June 16, 2004

SIFF V: Seattle Maggie Lives!

In her final Seattle International Film Festival report of the year for Cinecultist.com, Seattle Maggie goes searching for a good cry but finds an even more satisfying cinematic experience with a little Thai film about unlikely lovers.

In past years at SIFF, I have been lucky enough to find at least one film that was good enough to reduce me into a tissue-sniveling wreck. For example, there was 2003's Last Scene, a sweetly sentimental turn by Ringu horror-master Hideo Nakata, or 2001's Joint Security Area, with director Park Chan-wook's final potent image leaving me sobbing in the darkness like a little girl, sympathetic patrons shuffling their way out of the theater around me. This year, while I didn't shed a single tear during any of my screenings, I did find a certain solace in Last Life in the Universe. Emerging from the Saturday afternoon screening, I felt as though I had just had a good cry - I felt emptied out, emotionally spent, but also refreshed in a quiet sort of way. It was a perfect way to end my SIFF screenings for the year.

[Ed Note: It appears that Palm Pictures is distributing this film, but has no general theatrical release dates on their site as of now. You can also visit the film's official site for interviews with the director and cinematographer Christopher Doyle. Anyone from Palm have an update for Cinecultist's readers on when we can get a chance to see Last Life?]

The film tells the age-old story of two outsiders finding comfort in each other. Kenji is a Japanese librarian living in Thailand, whose quest for neatness borders on obsessive-compulsive (his shoes are sorted and labeled for every day of the week, including slippers for Everyday). He is preoccupied with thoughts of suicide, which creep into every aspect of his life - stack of books become a perfect stepstool for a hanging, or a bridge becomes an opportunity for jumping. His monotone life is disrupted by a visit from his brother, a shady character from Osaka, and the events that ensue shake up the quiet life that has been pressing in on Kenji like a coffin.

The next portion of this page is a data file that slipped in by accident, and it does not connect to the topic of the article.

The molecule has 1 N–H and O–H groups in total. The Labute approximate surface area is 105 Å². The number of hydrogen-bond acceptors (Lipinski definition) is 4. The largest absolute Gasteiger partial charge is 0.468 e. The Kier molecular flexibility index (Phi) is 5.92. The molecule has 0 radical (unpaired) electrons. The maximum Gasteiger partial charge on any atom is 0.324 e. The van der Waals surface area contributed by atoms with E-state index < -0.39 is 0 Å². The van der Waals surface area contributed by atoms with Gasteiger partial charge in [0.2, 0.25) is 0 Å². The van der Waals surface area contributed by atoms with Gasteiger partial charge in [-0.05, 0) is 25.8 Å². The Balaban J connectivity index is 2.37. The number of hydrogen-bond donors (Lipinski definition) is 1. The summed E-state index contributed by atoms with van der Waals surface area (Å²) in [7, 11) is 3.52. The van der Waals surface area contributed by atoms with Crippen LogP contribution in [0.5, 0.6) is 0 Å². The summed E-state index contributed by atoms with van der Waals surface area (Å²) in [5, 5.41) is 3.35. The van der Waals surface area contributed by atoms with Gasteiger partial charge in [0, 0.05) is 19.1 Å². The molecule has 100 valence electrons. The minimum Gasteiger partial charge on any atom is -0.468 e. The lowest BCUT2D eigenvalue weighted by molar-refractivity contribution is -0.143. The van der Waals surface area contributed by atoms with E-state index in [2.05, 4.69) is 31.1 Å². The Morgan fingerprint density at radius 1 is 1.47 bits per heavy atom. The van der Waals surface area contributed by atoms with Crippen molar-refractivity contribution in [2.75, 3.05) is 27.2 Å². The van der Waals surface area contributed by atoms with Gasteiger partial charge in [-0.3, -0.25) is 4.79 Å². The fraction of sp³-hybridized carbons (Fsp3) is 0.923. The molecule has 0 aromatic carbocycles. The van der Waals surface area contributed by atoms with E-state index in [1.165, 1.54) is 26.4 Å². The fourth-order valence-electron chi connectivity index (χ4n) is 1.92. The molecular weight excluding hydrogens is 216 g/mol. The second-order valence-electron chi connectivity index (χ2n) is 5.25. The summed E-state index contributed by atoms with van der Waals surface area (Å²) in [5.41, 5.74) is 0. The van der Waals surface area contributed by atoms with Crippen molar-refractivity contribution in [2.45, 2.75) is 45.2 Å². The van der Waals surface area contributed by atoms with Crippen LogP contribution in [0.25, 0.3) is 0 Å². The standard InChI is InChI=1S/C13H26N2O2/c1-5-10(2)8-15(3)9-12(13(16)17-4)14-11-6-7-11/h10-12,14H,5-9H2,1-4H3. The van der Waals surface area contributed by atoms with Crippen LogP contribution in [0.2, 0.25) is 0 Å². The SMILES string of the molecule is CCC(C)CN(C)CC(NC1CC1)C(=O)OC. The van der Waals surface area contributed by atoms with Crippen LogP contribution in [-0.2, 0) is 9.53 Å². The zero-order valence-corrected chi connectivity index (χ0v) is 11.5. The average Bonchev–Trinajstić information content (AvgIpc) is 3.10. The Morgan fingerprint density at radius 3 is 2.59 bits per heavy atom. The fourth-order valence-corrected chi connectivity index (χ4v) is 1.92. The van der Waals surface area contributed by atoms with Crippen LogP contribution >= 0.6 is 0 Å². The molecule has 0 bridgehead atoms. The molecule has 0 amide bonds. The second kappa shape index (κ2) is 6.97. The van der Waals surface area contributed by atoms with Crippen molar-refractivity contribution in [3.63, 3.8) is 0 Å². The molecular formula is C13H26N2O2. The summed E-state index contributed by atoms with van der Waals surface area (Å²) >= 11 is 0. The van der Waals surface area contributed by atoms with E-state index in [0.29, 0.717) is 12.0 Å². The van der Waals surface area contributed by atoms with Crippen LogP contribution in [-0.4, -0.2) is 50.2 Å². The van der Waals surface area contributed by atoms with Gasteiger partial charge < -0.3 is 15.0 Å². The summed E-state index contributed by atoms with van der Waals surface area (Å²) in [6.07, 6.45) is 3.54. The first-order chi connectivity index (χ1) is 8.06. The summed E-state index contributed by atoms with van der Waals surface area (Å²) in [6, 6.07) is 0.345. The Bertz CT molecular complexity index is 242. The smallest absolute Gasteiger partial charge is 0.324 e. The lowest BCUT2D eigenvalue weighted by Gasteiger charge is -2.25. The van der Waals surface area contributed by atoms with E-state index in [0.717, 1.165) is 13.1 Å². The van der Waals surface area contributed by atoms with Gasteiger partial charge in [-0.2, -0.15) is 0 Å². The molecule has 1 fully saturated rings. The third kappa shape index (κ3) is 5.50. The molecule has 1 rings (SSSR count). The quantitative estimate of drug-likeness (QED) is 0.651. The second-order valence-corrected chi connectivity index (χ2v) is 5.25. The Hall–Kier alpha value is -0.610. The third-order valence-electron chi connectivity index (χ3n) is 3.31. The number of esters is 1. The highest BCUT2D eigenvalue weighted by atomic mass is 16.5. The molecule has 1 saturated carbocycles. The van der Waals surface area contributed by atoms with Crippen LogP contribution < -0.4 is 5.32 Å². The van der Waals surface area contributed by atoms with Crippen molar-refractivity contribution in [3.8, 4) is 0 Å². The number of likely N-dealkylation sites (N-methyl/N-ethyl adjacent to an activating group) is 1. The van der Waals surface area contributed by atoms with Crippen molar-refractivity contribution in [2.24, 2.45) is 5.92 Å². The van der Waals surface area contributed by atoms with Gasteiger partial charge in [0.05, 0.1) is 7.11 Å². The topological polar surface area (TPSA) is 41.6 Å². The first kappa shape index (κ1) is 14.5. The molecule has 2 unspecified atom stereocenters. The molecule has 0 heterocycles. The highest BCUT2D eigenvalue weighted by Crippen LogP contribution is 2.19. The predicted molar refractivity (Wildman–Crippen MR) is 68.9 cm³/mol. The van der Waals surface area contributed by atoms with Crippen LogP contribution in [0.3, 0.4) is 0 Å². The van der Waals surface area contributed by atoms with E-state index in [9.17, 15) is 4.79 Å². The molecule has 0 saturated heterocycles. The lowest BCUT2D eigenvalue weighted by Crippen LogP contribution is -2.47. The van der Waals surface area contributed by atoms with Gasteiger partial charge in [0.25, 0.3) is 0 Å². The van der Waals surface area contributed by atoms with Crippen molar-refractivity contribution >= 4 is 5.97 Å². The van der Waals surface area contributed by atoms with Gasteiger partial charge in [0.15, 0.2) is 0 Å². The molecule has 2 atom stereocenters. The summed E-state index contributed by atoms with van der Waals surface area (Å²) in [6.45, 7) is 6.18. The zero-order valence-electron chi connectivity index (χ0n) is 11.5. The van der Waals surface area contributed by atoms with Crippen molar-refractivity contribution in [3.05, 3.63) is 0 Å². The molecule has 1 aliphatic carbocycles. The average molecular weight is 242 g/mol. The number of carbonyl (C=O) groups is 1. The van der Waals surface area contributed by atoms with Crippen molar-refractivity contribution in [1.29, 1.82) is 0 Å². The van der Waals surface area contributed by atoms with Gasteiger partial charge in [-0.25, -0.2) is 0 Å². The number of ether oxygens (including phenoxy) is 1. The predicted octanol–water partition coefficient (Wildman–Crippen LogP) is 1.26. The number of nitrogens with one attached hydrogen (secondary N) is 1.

Through a twist of fate, manifested as a terrible street accident, he meets his polar opposite in Noi, a Thai free spirit, whose rusted VW convertible and messy ways both attract and repel him. She is all bare feet and beery rings on countertops, lazily tapping the ashes of her cigarettes into anything and everything, including her own dinner. Through feelings of loss, guilt and loneliness, the mismatched pair find comfort in each other. The relationship never quite reaches a sexual context, but instead shoots way beyond that - there is a fragile beauty captured in the ordinary, with Kenji and Noi casually sharing a bowl of noodles, or curling up on the couch to watch TV. The plot throws in scuffles with Noi's philandering ex-boyfriend, two dead bodies and a trio of Japanese gangsters, but the real sentiment of the film lies in the relationship of the two lead characters, a spark of hope that loneliness is not the final answer for anyone, not even the most broken and desperate of souls.

Needless to say, I liked this movie quite a lot, although its slow pacing might not be for everyone. I especially liked the use of subtitles in this film - Kenji speaks little Thai and Noi speaks little Japanese, so they communicate mostly in broken English; however, sometimes there are no subtitles provided, which helps the viewer connect with the characters' feelings of "huh?" when faced with a foreign language. Also, the cinematography is gorgeous, a serene meditation on anything from a dribble of shocking red blood on the pristine pages of a book to a beautiful sunset beach strewn with the discarded trash of modern Thailand. The two leads have that certain chemistry that speaks to each other without having to say anything, and the viewer feels privileged to be witnessing something so precious. As Kenji's unused Post-It suicide note says so simply, "This is Bliss."

I give Last Life in the Universe 5 out of 5 Golden Space Needles, and please give it a chance when it wanders into your local cinema or video store. Happy movie-watching until next year's SIFF and many thanks to our beloved Cinecultist for posting these reviews. Until next time, this is Seattle Maggie signing off!

Posted by karen at June 16, 2004 8:04 AM